Google: Supply, Money, and Copyright Law

Google has set a goal to digitize millions of books and create an online library. This would shift the supply curve for such material to the right; which, economically speaking would drive down prices at any given point on the demand curve. This program which Google positions to be a public service and a research aide has many skeptics. Authors, publishers, even competitors are outraged with Google’s intentions and especially the way that Google has gone about its intentions. Google made a legal ploy by making those with copyrighted material opt out from being a part of their plan, instead of the traditional opt in that in the past has always been necessary along with negotiations of terms. Many with copyrighted material, including thousands of authors whom have opted out, feel threatened and don’t understand how they are going to benefit and make their money in Google’s business model, let alone what control they will have over their works.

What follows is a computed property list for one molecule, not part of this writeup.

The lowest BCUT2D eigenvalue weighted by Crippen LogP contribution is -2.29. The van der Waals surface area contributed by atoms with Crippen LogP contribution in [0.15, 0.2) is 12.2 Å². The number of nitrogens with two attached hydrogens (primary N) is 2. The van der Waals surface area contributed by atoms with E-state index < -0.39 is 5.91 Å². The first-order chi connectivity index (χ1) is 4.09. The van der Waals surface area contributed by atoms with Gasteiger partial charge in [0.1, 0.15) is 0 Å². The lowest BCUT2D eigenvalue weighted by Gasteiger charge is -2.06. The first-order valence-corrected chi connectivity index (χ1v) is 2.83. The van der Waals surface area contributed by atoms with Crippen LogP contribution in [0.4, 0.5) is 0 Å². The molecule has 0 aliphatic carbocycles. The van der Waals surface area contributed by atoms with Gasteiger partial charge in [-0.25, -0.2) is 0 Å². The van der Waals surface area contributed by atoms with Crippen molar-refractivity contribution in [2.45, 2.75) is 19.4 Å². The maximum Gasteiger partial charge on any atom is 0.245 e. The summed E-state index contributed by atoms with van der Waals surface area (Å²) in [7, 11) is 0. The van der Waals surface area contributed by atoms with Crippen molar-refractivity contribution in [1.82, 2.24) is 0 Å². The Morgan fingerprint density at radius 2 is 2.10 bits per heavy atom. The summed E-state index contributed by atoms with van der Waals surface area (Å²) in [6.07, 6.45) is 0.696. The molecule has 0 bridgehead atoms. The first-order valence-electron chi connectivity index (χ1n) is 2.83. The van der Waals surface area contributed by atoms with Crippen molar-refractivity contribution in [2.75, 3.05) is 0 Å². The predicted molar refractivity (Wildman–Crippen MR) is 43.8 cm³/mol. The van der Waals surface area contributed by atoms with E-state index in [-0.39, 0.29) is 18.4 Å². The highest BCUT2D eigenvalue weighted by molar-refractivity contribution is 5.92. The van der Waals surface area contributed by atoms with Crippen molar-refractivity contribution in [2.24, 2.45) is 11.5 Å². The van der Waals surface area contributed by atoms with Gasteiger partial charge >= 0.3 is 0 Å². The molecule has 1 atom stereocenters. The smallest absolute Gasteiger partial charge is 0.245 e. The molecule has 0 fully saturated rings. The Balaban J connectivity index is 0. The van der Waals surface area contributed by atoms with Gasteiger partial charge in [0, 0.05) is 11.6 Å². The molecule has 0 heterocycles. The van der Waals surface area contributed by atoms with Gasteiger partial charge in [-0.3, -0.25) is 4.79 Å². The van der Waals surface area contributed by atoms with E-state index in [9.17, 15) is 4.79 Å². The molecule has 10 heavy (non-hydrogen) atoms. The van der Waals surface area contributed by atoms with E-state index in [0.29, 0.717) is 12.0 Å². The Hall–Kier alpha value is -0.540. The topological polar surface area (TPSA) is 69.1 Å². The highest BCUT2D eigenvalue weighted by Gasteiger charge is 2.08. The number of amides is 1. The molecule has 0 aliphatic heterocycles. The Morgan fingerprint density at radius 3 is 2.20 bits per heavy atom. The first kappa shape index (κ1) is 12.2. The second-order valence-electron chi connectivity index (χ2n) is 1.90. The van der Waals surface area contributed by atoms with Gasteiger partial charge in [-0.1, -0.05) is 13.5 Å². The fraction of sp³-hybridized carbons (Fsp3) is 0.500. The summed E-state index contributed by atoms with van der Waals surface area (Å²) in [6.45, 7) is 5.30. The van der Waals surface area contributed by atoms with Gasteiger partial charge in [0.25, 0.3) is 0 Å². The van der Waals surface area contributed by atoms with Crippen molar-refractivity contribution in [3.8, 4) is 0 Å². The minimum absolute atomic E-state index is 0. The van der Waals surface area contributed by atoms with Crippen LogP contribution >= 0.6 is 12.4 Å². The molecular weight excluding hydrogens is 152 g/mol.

Ralphie said...

Google will also probably come out with a reader as a substitute good to compete with the Kindle and iPad. I anticipate that this decision Google has made to have the copyrighters opt-out of being published will be challenged in the court system and they may face punitive damages for this system.
- Ralphie

iPoser said...

I think Google is doing a great thing here. If authors and publishers are outraged about the number of people who will actually get their eBook from Google rather than paying for it on Amazon or wherever else, then they should adapt and find a more creative way to make money from their written ideas (book tours would be an example, think about what musicians are doing). With all of today's technology, information should be made available freely (or very cheaply, like iTunes), not monopolized by authors and publishers.

Dave said...

I think a lot of this is misrepresented in the press.

Go and actually try and find something that someone might make money off of on Google Books. It isn't easy. They've been pretty good about digitizing things that are in research libraries - published, but no longer current. And ... I think a lot of the people who will be hurt by this are actually the librarians.

iPoser has repeated a point that is often made, but which covers only one side of the argument. The idea that information should be freely available presumes that such a policy will not change the growth rate of knowledge. That is very unclear.